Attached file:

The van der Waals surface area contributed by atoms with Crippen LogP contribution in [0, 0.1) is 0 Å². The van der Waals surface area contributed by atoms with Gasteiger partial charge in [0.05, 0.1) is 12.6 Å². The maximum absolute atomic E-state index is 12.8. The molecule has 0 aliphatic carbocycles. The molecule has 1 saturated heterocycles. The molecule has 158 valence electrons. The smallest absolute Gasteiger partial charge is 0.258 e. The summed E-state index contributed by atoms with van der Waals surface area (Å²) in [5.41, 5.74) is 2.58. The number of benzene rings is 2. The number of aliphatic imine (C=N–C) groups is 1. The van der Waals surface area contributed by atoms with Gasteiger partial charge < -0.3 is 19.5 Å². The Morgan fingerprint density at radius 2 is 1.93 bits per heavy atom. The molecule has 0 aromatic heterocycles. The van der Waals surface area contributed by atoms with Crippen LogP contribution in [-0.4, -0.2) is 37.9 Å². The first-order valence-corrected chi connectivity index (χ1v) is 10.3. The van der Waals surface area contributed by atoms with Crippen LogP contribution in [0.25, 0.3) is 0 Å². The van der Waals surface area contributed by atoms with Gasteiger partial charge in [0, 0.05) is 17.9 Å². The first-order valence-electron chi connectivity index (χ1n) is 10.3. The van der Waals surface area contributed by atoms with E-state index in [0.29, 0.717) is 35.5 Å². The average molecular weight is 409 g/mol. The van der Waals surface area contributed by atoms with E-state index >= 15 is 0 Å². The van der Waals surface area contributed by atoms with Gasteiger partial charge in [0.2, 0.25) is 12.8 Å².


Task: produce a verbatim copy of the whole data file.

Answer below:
The van der Waals surface area contributed by atoms with Crippen LogP contribution in [0, 0.1) is 0 Å². The van der Waals surface area contributed by atoms with Gasteiger partial charge in [0.05, 0.1) is 12.6 Å². The maximum absolute atomic E-state index is 12.8. The molecule has 0 aliphatic carbocycles. The molecule has 1 saturated heterocycles. The molecule has 158 valence electrons. The smallest absolute Gasteiger partial charge is 0.258 e. The summed E-state index contributed by atoms with van der Waals surface area (Å²) in [5.41, 5.74) is 2.58. The number of benzene rings is 2. The number of aliphatic imine (C=N–C) groups is 1. The van der Waals surface area contributed by atoms with Gasteiger partial charge < -0.3 is 19.5 Å². The Morgan fingerprint density at radius 2 is 1.93 bits per heavy atom. The molecule has 0 aromatic heterocycles. The van der Waals surface area contributed by atoms with Crippen LogP contribution in [-0.4, -0.2) is 37.9 Å². The first-order valence-corrected chi connectivity index (χ1v) is 10.3. The van der Waals surface area contributed by atoms with Crippen LogP contribution in [0.25, 0.3) is 0 Å². The van der Waals surface area contributed by atoms with Gasteiger partial charge in [0, 0.05) is 17.9 Å². The first-order valence-electron chi connectivity index (χ1n) is 10.3. The van der Waals surface area contributed by atoms with E-state index in [0.29, 0.717) is 35.5 Å². The average molecular weight is 409 g/mol. The van der Waals surface area contributed by atoms with E-state index >= 15 is 0 Å². The van der Waals surface area contributed by atoms with Gasteiger partial charge in [0.2, 0.25) is 12.8 Å².